Gaby Chavez: Could mastery-based learning be stigmatizing?

I found Chris Kafoglis’s talk this past Tuesday to be very interesting and very relevant to things that I want to do with education in the future. The thing I found the most interesting, amongst all the different things that he talked about was actually what he does in his job. In particular I was struck by the idea of mastery based learning. I had never heard about it before and so when he was talking about it, I could not even believe that it was real. It sounded like a really great way to help students who need that extra push to understand and grasp material. When he described that they did not have letter grades and that students would repeat material until they fully understood it (meaning they could be in high school for over four years), I thought that this would be a much better system rather than the way that schools work now.

In particular, I was thinking about it in terms of elementary education. When I was in school and also at the school I worked in, many of the elementary students who struggle with material got pushed through, even though they could not read or do other basics that they should have already mastered. The whole lecture I was thinking: could something like this have been beneficial to my kids?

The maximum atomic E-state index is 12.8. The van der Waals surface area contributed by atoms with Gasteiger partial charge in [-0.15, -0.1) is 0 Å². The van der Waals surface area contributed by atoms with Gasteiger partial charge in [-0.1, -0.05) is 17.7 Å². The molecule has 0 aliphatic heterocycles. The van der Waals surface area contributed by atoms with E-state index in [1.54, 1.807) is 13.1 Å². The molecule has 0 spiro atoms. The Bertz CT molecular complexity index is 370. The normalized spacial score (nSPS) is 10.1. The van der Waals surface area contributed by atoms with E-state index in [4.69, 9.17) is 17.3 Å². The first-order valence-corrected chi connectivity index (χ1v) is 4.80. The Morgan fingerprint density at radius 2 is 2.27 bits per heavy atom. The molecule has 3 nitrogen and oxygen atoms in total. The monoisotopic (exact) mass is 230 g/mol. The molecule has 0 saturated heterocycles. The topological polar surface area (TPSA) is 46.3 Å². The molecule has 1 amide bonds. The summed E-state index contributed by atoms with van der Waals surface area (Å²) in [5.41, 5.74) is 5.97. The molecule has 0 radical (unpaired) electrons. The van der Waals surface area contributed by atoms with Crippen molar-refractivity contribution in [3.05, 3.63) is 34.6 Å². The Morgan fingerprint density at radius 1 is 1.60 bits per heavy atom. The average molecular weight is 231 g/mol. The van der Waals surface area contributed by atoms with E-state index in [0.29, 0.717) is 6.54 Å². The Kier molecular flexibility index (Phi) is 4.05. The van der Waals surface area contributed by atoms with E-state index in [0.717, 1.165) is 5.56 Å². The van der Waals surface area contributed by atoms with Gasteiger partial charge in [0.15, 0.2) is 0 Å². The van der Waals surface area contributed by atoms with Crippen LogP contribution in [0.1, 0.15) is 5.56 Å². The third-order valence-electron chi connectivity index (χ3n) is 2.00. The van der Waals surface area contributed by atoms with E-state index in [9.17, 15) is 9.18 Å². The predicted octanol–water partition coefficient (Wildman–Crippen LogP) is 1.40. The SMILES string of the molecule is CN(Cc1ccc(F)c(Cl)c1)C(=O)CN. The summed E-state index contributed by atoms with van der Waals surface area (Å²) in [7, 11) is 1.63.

I think one of the things to think over about this programs is that there might be a stigma to repeat grades for some people. I know one of the problems I have seen is that when kids are recommended to be held back, their parents sometimes come in and argue to have their child pushed forward, not fully understanding the consequences of such a decision. Their main reason for doing so was not because they were bad parents, but that they were afraid of the social repercussions that there might be for their child if they are too old for their class and all their previous classmates move forward. However, I really appreciated that there was a system being developed that seems to be aimed more towards helping kids from a certain area learn the way they need to learn. Rather than trying “blanket” solutions, this school seems to be trying to apply something that seems to be working for them, and that also might be a model for other schools in the future.

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